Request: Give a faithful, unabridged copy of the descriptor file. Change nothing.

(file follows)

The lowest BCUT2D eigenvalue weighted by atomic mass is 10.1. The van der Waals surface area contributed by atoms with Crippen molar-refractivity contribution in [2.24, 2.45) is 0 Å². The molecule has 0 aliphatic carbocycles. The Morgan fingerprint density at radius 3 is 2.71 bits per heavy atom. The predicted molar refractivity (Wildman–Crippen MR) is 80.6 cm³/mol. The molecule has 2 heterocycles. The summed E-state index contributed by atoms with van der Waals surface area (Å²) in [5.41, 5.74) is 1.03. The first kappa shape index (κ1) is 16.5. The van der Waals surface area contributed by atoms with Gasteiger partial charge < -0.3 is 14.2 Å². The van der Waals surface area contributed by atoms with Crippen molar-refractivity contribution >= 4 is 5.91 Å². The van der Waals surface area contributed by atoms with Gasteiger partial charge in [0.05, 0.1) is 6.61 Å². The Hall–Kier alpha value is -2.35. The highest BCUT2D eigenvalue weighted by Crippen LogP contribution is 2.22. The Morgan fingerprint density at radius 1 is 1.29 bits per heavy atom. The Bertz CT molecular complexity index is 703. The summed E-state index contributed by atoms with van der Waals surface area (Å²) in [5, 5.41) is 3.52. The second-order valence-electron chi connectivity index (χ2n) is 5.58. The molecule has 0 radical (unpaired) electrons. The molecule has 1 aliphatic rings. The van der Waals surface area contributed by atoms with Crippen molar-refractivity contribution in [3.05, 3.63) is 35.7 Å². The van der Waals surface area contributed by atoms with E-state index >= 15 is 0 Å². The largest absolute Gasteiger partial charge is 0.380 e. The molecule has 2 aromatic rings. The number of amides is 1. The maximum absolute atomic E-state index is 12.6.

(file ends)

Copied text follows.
The lowest BCUT2D eigenvalue weighted by atomic mass is 10.1. The van der Waals surface area contributed by atoms with Crippen molar-refractivity contribution in [2.24, 2.45) is 0 Å². The molecule has 0 aliphatic carbocycles. The Morgan fingerprint density at radius 3 is 2.71 bits per heavy atom. The predicted molar refractivity (Wildman–Crippen MR) is 80.6 cm³/mol. The molecule has 2 heterocycles. The summed E-state index contributed by atoms with van der Waals surface area (Å²) in [5.41, 5.74) is 1.03. The first kappa shape index (κ1) is 16.5. The van der Waals surface area contributed by atoms with Gasteiger partial charge < -0.3 is 14.2 Å². The van der Waals surface area contributed by atoms with Crippen molar-refractivity contribution >= 4 is 5.91 Å². The van der Waals surface area contributed by atoms with Gasteiger partial charge in [0.05, 0.1) is 6.61 Å². The Hall–Kier alpha value is -2.35. The highest BCUT2D eigenvalue weighted by Crippen LogP contribution is 2.22. The Morgan fingerprint density at radius 1 is 1.29 bits per heavy atom. The Bertz CT molecular complexity index is 703. The summed E-state index contributed by atoms with van der Waals surface area (Å²) in [5, 5.41) is 3.52. The second-order valence-electron chi connectivity index (χ2n) is 5.58. The molecule has 0 radical (unpaired) electrons. The molecule has 1 aliphatic rings. The van der Waals surface area contributed by atoms with Crippen molar-refractivity contribution in [3.05, 3.63) is 35.7 Å². The van der Waals surface area contributed by atoms with E-state index >= 15 is 0 Å². The largest absolute Gasteiger partial charge is 0.380 e. The molecule has 2 aromatic rings. The number of amides is 1. The maximum absolute atomic E-state index is 12.6.